Arabs and Muslims: Not the same

As Arab American Heritage Month concludes, James Zogby writes in The Nation about a lifetime of slights, large and small, over his ethnicity. Zogby is a pollster and founder and president of the Arab American Institute.

Portrait of James Zogby

James Zogby, author of Arab Voices, speaks to the Microsoft Political Action Committee at Microsoft campus in 2020.
Photo by BankingBum, licensed under Creative Commons

He recounts slurs, being excluded or marginalized and discrimination. He recalls The Rev. Martin Luther King’s observation that people can be alternately excluded or included not because of their qualifications but because of their ethnicity.

Zogby tries to set the record straight on a major misconception in the United States. Recently, rather than recognize Arabs in the United States for who they are, a group tweeted a celebration of AMEMSA Heritage Month. That stands for Arab, Middle Eastern, Muslim and South Asian.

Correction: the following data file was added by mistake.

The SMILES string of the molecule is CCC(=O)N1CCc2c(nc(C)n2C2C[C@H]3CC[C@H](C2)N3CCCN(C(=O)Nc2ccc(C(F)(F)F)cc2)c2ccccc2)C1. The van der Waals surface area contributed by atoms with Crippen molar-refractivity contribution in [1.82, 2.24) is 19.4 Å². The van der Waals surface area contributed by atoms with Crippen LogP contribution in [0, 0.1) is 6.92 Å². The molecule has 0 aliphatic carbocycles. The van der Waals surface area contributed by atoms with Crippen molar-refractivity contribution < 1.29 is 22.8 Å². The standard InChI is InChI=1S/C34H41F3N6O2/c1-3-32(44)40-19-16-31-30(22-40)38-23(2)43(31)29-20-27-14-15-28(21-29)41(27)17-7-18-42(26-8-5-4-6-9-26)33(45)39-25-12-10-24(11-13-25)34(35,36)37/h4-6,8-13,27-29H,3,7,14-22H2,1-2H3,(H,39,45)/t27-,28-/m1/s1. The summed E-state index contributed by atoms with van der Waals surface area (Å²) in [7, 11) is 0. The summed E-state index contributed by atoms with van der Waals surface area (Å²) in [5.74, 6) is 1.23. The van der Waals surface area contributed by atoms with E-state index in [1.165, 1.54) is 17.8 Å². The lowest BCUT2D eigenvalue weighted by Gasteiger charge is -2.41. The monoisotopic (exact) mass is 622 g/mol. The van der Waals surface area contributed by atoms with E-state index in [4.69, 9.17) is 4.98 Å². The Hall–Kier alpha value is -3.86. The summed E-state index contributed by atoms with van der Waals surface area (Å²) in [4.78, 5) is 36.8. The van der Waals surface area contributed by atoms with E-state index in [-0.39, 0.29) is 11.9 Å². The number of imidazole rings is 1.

Zogby wrote this amalgamation is “not a shared heritage but rather a rubric created as a product of targeting by government national security policies. By choosing to recognize this invented category, they in effect canceled our decades of work to achieve recognition for our ethnic community.”

Islam is one of many religions practiced by Arab Americans. The also belong to many Christian faiths and, like more and more Americans, many are nonreligious. South Asia is a puzzler because there are no Arab countries there at all.

Zogby sees the mistake or misidentification as a denial of the Arab identity.

Who are Arab Americans? Learn more reading “100 Questions and Answers About Arab Americans,” which Zogby helped shape. “100 Questions and Answers About Arab Americans” is available from Amazon or the Front Edge Publishing bookstore.

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